Reliable evidence with DNA analysis
The securing of technical evidence from crime scenes is undergoing rapid development. Today it is possible to extract evidence from extremely small amounts of DNA. One of the experts is Marie Allen, a researcher in forensic genetics at Rudbeck Laboratory.
Her research is about developing better methods for analyzing tiny amounts of DNA and degraded samples, for example, what is left following a fire, or in strands of hair found at a crime scene.
Marie Allen has been involved in research and routine analyses for the police since the early 1990s.
“Research has taken huge strides in the last few years, and as the technology advances, the demand for analyses is growing.”
In the autumn of 2008 she was involved in starting the new master’s program in forensic science. In this program students become acquainted with forensic technologies, learn about forensic medical examinations, and stay abreast of the very latest analytical methods for gleaning evidence from crime scenes.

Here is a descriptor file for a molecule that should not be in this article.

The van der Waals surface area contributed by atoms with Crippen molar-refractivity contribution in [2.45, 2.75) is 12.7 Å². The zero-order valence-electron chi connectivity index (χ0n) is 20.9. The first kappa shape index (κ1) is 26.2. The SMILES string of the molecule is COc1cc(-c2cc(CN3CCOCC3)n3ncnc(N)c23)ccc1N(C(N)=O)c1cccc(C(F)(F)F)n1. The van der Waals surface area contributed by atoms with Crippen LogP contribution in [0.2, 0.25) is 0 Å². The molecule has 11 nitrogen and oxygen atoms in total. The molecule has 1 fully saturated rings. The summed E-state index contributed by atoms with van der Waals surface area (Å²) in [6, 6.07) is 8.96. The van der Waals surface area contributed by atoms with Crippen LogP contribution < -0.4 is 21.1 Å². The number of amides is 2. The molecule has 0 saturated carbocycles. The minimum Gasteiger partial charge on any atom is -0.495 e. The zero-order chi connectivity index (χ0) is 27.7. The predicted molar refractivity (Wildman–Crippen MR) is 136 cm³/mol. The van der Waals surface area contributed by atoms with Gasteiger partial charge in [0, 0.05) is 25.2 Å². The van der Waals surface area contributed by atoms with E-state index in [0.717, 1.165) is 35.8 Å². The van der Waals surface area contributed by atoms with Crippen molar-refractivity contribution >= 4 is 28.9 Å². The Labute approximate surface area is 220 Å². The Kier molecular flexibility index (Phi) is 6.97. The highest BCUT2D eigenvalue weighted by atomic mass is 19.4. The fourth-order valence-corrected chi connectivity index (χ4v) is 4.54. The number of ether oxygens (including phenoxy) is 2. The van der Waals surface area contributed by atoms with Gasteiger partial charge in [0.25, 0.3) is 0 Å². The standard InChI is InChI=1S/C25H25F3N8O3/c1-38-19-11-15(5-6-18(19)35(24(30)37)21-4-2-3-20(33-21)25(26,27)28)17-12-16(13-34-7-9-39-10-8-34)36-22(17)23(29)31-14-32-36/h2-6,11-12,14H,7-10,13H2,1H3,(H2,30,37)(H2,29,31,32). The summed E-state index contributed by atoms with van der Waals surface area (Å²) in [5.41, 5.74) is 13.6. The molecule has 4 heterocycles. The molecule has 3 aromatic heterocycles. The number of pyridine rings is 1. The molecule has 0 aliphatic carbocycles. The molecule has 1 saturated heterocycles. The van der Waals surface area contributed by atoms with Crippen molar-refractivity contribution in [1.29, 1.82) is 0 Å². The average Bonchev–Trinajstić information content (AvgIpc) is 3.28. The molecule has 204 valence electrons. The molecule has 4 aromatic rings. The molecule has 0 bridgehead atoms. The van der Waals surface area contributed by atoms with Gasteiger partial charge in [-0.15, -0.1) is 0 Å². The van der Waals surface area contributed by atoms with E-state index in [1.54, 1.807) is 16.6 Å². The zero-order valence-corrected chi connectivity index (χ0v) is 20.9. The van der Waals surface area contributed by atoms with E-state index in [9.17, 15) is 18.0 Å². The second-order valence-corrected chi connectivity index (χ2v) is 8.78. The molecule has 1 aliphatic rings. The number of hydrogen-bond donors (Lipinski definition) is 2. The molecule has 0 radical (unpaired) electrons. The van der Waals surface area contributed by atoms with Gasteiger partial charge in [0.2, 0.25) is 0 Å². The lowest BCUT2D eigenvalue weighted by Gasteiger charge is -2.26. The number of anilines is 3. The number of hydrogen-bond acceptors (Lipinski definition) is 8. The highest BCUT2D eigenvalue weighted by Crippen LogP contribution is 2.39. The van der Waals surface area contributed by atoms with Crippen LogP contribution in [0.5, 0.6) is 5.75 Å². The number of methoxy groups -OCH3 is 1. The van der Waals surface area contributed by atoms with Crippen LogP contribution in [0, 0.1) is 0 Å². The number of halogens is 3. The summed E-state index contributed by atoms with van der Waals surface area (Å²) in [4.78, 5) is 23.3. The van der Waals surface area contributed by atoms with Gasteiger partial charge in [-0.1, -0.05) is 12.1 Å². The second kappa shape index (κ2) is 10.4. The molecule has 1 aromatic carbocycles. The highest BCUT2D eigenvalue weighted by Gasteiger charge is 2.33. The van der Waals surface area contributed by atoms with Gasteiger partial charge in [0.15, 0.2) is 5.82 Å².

“This is clearly a burgeoning job market. There is an ever growing need for specialists to do these types of analyses, which are becoming more and more advanced,” says Marie Allen.
She is one of many scientists at Uppsala University whose research is important to police work. Other examples are criminal and procedural law, sociology, gender research, and IT.
In early 2010 the Center for Police Research was started at Uppsala University, to gather together all of this research under a common umbrella. The Center will pursue and coordinate research, arrange seminars, receive visiting researchers, and work to some extent with course development and further education, among other assignments. Activities will be directed both inward, toward the University’s own researchers and students, and outward, toward police operations and researchers with other institutions of higher learning.